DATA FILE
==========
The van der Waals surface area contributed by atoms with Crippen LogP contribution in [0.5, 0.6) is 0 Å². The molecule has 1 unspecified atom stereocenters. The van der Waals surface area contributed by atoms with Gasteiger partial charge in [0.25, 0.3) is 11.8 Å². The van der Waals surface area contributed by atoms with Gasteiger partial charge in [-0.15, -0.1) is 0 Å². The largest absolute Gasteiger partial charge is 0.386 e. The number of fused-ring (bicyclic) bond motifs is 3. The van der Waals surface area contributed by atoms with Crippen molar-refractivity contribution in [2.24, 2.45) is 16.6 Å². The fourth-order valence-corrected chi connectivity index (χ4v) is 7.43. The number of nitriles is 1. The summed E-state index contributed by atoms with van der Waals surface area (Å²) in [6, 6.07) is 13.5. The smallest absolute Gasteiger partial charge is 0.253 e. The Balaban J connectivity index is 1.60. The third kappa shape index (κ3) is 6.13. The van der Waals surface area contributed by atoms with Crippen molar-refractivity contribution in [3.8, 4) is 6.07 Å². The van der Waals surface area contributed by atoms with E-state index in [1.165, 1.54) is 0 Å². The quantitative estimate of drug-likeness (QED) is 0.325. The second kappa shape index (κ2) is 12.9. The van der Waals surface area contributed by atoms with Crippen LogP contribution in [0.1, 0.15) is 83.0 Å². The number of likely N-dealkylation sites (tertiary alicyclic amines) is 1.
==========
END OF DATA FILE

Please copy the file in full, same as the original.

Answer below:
The van der Waals surface area contributed by atoms with Crippen LogP contribution in [0.5, 0.6) is 0 Å². The molecule has 1 unspecified atom stereocenters. The van der Waals surface area contributed by atoms with Gasteiger partial charge in [0.25, 0.3) is 11.8 Å². The van der Waals surface area contributed by atoms with Gasteiger partial charge in [-0.15, -0.1) is 0 Å². The largest absolute Gasteiger partial charge is 0.386 e. The number of fused-ring (bicyclic) bond motifs is 3. The van der Waals surface area contributed by atoms with Crippen molar-refractivity contribution in [2.24, 2.45) is 16.6 Å². The fourth-order valence-corrected chi connectivity index (χ4v) is 7.43. The number of nitriles is 1. The summed E-state index contributed by atoms with van der Waals surface area (Å²) in [6, 6.07) is 13.5. The smallest absolute Gasteiger partial charge is 0.253 e. The Balaban J connectivity index is 1.60. The third kappa shape index (κ3) is 6.13. The van der Waals surface area contributed by atoms with Crippen molar-refractivity contribution in [3.8, 4) is 6.07 Å². The van der Waals surface area contributed by atoms with E-state index in [1.165, 1.54) is 0 Å². The quantitative estimate of drug-likeness (QED) is 0.325. The second kappa shape index (κ2) is 12.9. The van der Waals surface area contributed by atoms with Crippen LogP contribution in [0.1, 0.15) is 83.0 Å². The number of likely N-dealkylation sites (tertiary alicyclic amines) is 1.